Today's Absurd Prediction:
The Washington Redskins will pull off a winning record.
Here's the first of my team-by-team season predictions. I'm going division by division, in reverse alphabetical order by city name. Why reverse? So I can start with the team I know best and need to do the least research about - I spent enough time already working out the other 31 teams' final record (which you have to wait to find out - hah!).
First, a word on the process: I refuse to do what many people do and make game-by-game predictions to arrive at a final record. That tends to result in lopsided results, where too many teams win fewer than six, and too many win more than ten. Upsets are more common than that, and the league has evolved to create as many 8-8 teams as possible. Last year, one-fourth of the league broke even, so the system is working. What I focused on was changes in coaching staff (mostly heads and coordinators), free agency and pre-draft trades, the draft itself, and difficulty of schedule. I gave each category a letter grade, and used these to determine a change from their 2006 record.
So, here's my breakdown for the Washington Redskins:
Coaching Changes: N/A
No change is good change. I put a lot of stock in continuity, and giving the D.C. Braintrust another year to figure out how to make their systems work can only help. It's encouraging that last year's poor showing didn't prompt any firings. Could owner Dan Snyder actually be learning a lesson or two? Well, no, but it's a good sign anyway.
Free Agency: B+
The Skins' offseason goal was clear: fix the secondary depth issue. Shawn Springs' injury last year was largely to blame for the huge meltdown, because there was nobody to step up and take his place. Many people said during the offseason that Washington needed to address defensive line issues because of the lack of a pass rush. But there wasn't a pass rush because the secondary was a liability and the defense couldn't afford extra blitzers. That will change this year, as the Redskins added Fred Smoot and Omar Stoutmire in free agency. The best news is, they didn't do much else. The only other notable additions are tackle Jason Fabini to add line depth, and linebacker London Fletcher-Baker, who should have some good years left in him. They got rid of disappointing kicker John Hall, lost linebacker Warrick Holdman who didn't play well last year, and got Adam Archuleta's contract off the books for a sixth-round draft pick. The only reason this isn't an A is the loss of guard Derrick Dockery, who wasn't an All-Pro, but he was a key member of one of the more solid lines in football, and breaking up an O-line almost always hurts.
If the players acquired for the picks lost in this draft factor in, this grade drops way down, since not one has been a success. The Skins gave away this year's 2nd, 3rd, and 4th round picks for T.J. Duckett, Brandon Lloyd, and a draft move up to nab Rocky McIntosh. However, the addition of LaRon Landry will mean huge things for this defense. Suddenly this secondary is one of the deepest in the league. Sean Taylor got burned a few times last year trying to provide run support and pass coverage at the same time, resulting in huge pass plays. This shouldn't be a problem anymore, with Taylor free to roam deep and prevent the long ball, and Landry blowing up running backs. Landry alone pulls this grade up to a C-.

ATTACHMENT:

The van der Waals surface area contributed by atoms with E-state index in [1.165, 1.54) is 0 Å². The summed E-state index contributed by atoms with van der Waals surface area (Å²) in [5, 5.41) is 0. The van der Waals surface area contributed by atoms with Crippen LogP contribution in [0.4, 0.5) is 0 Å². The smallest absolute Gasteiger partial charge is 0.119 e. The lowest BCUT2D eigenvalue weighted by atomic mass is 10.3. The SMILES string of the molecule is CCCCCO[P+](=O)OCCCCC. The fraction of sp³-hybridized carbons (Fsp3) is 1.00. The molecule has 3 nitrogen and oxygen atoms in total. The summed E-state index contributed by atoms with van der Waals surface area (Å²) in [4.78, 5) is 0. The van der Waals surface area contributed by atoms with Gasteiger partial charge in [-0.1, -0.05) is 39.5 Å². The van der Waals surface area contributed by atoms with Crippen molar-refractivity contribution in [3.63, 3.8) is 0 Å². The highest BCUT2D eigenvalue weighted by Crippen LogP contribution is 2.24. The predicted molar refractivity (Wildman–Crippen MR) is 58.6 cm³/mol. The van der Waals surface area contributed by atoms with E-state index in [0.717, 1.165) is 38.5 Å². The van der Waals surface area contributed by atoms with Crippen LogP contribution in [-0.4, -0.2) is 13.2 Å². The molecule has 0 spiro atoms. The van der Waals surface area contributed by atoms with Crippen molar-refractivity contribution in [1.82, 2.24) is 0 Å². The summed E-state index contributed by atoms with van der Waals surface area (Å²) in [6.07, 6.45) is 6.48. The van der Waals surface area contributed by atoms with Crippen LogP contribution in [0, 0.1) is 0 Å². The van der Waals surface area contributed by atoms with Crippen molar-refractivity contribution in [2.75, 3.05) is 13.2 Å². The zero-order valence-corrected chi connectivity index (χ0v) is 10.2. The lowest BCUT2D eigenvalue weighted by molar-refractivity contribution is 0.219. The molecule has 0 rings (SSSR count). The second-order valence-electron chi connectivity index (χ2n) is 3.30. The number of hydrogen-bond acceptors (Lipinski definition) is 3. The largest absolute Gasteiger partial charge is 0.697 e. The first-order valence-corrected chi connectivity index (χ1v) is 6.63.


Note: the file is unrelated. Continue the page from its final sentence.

Having to play the other NFC East teams twice is never a picnic, as all four usually bring their A-game. But the Skins' other NFC matchups are very favorable, which will give them a nice edge in playoff tiebreakers. They play the NFC North, and Chicago is a home game, so a division sweep isn't out of the question. Then they get Tampa Bay and Arizona, both of whom should improve, but it's better than drawing Seattle and New Orleans. The AFC East will be tough, with the Jets, Pats, and Bills all looking promising last year.
The big weakness is now the depth of the offensive line. And the pattern over the past two years has been that injuries attack where the Redskins are weakest. In 2005, it was the defensive line - almost every starter missed significant time. In 2006, it was the secondary. If this line gets battered, Clinton Portis, Ladell Betts, and Jason Campbell are in for a long season. Campbell's inexperience is also a concern, but he showed poise last year and has had time to learn the system. Chris Cooley looks like he'll be a favorite target of Campbell's, and he may find himself making the Pro Bowl this year. Also, the Redskins have been historically streaky, for example beating the Jags and Saints last year, but losing to the Titans and Bucs. So there will most likely be a number of upsets, both for and against them.
The Record: 9-7
I understand some of you may accuse me of D.C. homer-ism, but I promise you that I looked at this team as objectively as possible and really did like what I saw. If the line stays healthy (we'll say no more than five total games missed by the five starters) and Washington ends up with a losing record, I will change my profile picture to one of myself wearing a Cowboys hat, an Eagles shirt, and Giants pajama pants.